Global warming is a definition generally used to designate a hypothetically dramatic increase in the yearly average global surface temperature of the Earth (Drake 1). Rising temperatures mean that stationary human populations will be exposed to higher levels of transmission of such diseases like malaria or any other disease for which the heat is an enabling the survival and propagation environment (Butler 73).
The consequences of worldwide climate change, especially global warming could be catastrophic. Recent studies show that the additional energy absorbed by black carbon is nearly half the total warming influence of anthropogenic greenhouse gases, second only to carbon dioxide in terms of its contribution to global warming. A great number of researchers all over the world are requesting for the firm acts by governments to control greenhouse gas discharges (DiMento and Doughman 33).
Efforts to counter greenhouse gas-fueled warming with aerosols would require massive, continual, and widespread emissions. Global warming embodies an ugly example of the conclusive swing towards both the strength and level of modern ecological issues and the accurate effects of global warming are hard to estimate.
Based on current trends, average global temperatures will rise by an additional 2 or 3 degrees Celsius over the next 50 years. In the next century, they might rise another 3 degrees (Steger 101). These significant increases in global temperatures have been leading to meltdowns of large chunks of the world’s major ice reserves. The thawing of the whole huge Greenland ice sheet would have the sea levels rise to the level of twenty-two feet.
However, even a much smaller sea-level rise would spell doom for many coastal regions around the world. Human-caused global warming is taking over (Nuccitelli 1). Over 90% of the energy trapped by the increased greenhouse effect goes into warming the oceans. It has been valued that the oceans have been creating the heat to an extent equivalent to four Hiroshima nuclear bomb explosions per second since the last decade of the 20th century.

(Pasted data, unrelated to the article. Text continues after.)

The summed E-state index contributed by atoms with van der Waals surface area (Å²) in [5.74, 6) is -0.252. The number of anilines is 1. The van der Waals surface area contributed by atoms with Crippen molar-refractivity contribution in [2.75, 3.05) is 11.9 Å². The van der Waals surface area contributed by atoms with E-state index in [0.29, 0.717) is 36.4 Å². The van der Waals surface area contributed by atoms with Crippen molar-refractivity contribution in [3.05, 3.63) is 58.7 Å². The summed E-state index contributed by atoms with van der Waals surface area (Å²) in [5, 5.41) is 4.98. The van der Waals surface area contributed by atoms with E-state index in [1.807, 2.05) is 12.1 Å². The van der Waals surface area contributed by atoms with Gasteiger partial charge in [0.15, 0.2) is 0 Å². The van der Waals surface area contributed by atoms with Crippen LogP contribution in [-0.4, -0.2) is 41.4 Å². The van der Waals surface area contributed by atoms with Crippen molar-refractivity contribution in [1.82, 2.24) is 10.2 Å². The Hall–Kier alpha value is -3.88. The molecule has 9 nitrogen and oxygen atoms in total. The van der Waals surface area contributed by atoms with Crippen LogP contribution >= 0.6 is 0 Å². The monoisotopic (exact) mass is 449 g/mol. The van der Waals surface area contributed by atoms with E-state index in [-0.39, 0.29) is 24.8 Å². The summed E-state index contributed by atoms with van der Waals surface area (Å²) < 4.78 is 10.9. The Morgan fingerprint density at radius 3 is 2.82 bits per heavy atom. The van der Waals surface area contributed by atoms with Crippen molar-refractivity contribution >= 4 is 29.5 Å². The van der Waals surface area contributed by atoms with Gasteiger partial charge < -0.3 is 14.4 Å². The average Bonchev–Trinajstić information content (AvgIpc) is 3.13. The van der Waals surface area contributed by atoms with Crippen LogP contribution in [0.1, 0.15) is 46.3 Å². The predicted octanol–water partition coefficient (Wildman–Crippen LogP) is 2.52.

That is more than two billion nuclear bomb detonations cooking up the heat in the oceans over the past two decades. As climates transform across previously harassed ecosystems, undoubtedly, the species will be distressed too, but to what degree and which will be most susceptible keep on being undefined. The relic record states that the majority of species kept it up through past climate transformation, however, predictions of future effects forecast extensive variety decrease and extermination. Numerous species have changed variety limits and phenotypes through the 20th-century climate alteration, but the answers are extremely inconstant (Moritz and Agudo 504).
The average world temperatures are on the constant rise. This long-term global warming trend will continue, making the world climate consensus way more critical in terms of restraining the consequent damages of the climate change we cope with. Temperature rise is scientifically confirmed and is no longer considered a myth that has been quite popular lately. One should also remember that the industrialization and human intervention in natural processes are also causing a significant impact on the current situation.
Taking into consideration all the elements of the climate change models described in the paper, a conclusion can be drawn – the projected heat increases and the potential consequences of global warming would be even worse than projected if no preventive measures are applied. Countries worldwide should join their forces to resist global warming and prevent the ominous consequences of this destructive phenomenon.
Butler, Colin. Climate Change and Global Health. Wallingford: Cabi, 2016. Print.
DiMento, Joseph F. Climate Change: What It Means for Us, Our Children, and Our Grandchildren. Cambridge: MIT, 2014. Print.
Drake, Frances. Global Warming: The Science of Climate Change. London: Routledge, 2014. Print.
Moritz, Craig and R. Agudo. “The Future of Species Under Climate Change: Resilience or Decline?” Science 341.6145 (2013): 504-08. Web.
Nuccitelli, Dana. “Record Hot 2015 Gave Us a Glimpse at the Future of Global Warming.” The Guardian. Guardian News and Media, 2016. Web.
Steger, Manfred B. Globalization: A Very Short Introduction. 3rd ed. Oxford: Oxford UP, 2013. Print.